But the second risk here, if we are too quick to get used to this parable, is that we might miss the fact this Pharisee is not, actually, like the man I saw walking down Broad Street. That man looked like he was talking to himself but was actually talking to someone else. The Pharisee in this story looks like he’s talking to God but is actually talking to himself. He doesn’t speak as if God is actually listening; he’s just thinking out loud, talking to himself about what he’s done, and how he feels about it. God doesn’t have much to do with it. Even the text itself is unclear here. The Greek phrase which describes his prayer translates to something like, “he prayed thus to himself.” Does this mean he prayed under his breath so that no one else could year? Or does it literally mean that he was praying to himself? Or, perhaps, does the ambiguity simply lie there, challenging us to think differently, about him and about ourselves?
There are times in all of our lives when we find ourselves praying thus to us? It’s an easy trap to fall into. It’s easy to get so used to our prayers that we are blinded to the fact that they actually do ascend to heaven like incense. We pray without actually praying, start a conversation with the expectation that no one is really listening. An example: we confess our sins often in this place – every Sunday, every day, in fact. We offer a weekly opportunity for private confession. But do we say those words as if God is actually listening? When we say, “Most merciful Father,” do we feel, in the speaking of those words, that we are demanding the attention of Almighty God? When we pray, “we confess that we have sinned against you in thought, word, and deed,” are we just talking to ourselves, going over a list in our own heads and for our own sakes, waiting for the priest to turn around with words of absolution, waiting to get up off our knees? Are we talking to God, or to ourselves?
This parable reminds us that whether we recognize it or not, God is listening. God is always listening. God does hear us talking. This confession that we make week after week, day after day, can never be an empty gesture, because it’s real. It’s efficacious. It matters. We have really sinned, you and I have sinned, the Church has sinned, the country has sinned, our forebears have sinned. And God knows it, knows all of our sins already, even those that we are too afraid to bring to mind. God listens. If we were able to really grasp this, if we were to feel the sharp reality of this conversation, to acknowledge God’s Almighty, Omnipotent presence, our regular confessions would feel far different. We might even find ourselves beating our breasts, kneeling with heads bowed low, foreheads on the ground, unable to speak at all. We might find ourselves echoing the words of God’s people in Jeremiah, praying that God will not completely reject us, hoping that God does not loathe us, longing for peace and healing, hoping against all hope that God will continue to be righteous, that God will continue to forgive.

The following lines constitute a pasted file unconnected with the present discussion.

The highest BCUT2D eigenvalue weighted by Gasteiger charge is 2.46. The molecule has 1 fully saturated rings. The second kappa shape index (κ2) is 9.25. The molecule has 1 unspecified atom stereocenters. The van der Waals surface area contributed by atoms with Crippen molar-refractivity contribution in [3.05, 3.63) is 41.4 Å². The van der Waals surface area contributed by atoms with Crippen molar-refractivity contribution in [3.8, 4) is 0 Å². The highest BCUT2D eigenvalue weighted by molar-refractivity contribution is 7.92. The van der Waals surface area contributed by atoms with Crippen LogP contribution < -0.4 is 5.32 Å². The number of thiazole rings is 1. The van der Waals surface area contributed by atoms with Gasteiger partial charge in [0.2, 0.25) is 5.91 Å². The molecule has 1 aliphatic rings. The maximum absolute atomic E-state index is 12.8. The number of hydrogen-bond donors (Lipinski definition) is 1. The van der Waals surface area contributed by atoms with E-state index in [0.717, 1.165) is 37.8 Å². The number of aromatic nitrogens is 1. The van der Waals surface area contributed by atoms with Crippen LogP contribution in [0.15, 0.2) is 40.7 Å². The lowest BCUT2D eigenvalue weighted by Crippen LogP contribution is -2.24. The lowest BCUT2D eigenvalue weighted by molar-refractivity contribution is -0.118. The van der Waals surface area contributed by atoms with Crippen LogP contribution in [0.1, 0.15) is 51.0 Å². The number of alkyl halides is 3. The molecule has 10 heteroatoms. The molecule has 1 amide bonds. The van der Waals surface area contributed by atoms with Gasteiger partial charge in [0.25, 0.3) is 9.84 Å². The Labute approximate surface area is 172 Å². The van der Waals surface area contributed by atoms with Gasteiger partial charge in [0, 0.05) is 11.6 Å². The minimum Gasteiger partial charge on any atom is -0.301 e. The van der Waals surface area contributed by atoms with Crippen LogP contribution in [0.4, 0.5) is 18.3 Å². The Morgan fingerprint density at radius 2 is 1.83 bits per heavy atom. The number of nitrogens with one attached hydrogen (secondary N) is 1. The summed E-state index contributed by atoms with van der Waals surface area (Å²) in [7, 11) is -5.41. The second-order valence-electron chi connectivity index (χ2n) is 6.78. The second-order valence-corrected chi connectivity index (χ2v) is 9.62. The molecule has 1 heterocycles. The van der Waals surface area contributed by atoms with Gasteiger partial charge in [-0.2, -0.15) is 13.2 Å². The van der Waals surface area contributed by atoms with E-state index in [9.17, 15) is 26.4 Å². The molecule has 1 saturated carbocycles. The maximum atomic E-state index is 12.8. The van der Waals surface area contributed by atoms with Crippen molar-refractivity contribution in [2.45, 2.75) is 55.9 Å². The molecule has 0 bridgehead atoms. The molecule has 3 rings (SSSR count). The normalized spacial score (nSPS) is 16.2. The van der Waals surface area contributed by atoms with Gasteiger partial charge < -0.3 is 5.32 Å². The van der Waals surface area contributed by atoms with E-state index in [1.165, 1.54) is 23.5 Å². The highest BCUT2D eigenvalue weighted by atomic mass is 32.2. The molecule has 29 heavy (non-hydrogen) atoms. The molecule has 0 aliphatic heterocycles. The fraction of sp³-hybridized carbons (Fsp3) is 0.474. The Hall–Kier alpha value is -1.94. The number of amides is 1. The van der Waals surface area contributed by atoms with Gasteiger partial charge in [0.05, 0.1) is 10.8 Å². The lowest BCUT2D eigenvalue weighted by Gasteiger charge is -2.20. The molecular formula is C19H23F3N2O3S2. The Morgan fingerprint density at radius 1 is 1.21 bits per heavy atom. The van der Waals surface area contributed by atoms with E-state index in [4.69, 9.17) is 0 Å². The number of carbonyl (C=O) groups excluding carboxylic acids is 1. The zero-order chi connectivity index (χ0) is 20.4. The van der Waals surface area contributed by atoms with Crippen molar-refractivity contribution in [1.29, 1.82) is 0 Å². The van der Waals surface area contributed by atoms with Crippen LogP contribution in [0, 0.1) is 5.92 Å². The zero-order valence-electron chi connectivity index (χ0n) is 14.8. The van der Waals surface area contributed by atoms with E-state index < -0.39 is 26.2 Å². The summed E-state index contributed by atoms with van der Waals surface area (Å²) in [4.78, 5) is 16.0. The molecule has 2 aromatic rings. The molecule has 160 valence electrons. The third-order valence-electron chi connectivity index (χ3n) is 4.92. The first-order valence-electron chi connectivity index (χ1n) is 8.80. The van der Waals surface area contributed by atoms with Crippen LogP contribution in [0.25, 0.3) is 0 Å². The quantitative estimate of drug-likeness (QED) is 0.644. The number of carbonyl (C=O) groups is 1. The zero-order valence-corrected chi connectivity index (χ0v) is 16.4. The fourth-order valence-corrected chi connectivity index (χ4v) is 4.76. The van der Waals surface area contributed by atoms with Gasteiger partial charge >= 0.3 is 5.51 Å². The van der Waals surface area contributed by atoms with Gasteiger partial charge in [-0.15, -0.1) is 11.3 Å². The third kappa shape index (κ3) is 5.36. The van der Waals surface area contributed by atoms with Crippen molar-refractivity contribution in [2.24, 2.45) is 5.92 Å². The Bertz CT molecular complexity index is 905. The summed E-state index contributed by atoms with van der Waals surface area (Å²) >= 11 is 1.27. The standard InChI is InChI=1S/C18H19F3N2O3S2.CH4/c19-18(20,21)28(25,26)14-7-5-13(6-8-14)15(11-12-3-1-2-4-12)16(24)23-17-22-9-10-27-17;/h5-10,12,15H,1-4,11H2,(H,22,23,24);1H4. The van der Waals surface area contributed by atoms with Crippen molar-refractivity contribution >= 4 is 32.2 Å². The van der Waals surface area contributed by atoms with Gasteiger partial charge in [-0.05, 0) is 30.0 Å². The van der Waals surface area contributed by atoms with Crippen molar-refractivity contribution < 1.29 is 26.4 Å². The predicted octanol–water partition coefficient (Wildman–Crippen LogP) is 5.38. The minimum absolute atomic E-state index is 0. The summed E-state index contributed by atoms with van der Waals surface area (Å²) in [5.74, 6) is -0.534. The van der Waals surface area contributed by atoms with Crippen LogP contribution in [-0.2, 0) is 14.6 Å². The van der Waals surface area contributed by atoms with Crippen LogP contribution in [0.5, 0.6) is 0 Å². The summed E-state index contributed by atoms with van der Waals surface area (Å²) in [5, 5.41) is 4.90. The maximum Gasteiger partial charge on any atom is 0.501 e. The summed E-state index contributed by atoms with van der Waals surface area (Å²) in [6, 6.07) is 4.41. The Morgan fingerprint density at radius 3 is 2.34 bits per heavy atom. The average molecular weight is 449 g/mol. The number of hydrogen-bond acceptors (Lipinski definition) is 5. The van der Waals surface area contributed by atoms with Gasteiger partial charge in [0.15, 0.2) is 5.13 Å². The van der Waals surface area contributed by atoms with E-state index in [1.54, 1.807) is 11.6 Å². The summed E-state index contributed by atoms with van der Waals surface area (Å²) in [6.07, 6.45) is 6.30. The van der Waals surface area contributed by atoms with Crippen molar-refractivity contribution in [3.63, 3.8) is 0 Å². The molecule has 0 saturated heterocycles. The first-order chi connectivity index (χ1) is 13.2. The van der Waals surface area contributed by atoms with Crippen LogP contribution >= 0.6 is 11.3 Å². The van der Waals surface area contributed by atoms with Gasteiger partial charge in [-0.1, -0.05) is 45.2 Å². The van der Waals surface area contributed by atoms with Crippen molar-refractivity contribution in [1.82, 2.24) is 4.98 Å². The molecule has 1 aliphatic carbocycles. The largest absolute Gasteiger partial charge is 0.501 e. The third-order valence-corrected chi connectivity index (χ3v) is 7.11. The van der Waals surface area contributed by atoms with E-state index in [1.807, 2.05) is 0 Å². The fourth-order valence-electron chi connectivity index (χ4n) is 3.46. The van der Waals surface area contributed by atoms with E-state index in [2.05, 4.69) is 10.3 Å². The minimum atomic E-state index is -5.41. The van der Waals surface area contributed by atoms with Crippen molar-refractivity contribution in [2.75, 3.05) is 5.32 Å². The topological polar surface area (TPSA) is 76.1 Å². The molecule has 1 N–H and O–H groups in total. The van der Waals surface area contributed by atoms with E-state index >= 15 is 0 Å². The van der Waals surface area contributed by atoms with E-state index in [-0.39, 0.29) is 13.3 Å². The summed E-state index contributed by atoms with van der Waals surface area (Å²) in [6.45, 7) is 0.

But this is not meant to scare us. Because the truth is that if we let ourselves become so used to speech of our confession that we are only really giving it lip service, we miss out. We miss out on the opportunity to feel the transformational grace of God’s mercy, the unearned and unmerited gift that God gives us when he says to us again and again, yes, I hear you, yes, you are mine, and yes, I forgive you, I cherish you, I see you and seek you out, and yes, through the merits of my only son, your beloved Savior, Jesus Christ, I even exalt you.
So go ahead. Make your humble confession before Almighty God, devoutly kneeling. Pray as if he is listening, talk not to yourself but to him, and know his infinite mercy and love. Speak, you humble, beautiful sinners, speak you servants, for your God is listening.
Preached by Mother Erika Takacs
27 October 2013
Saint Mark's, Philadelphia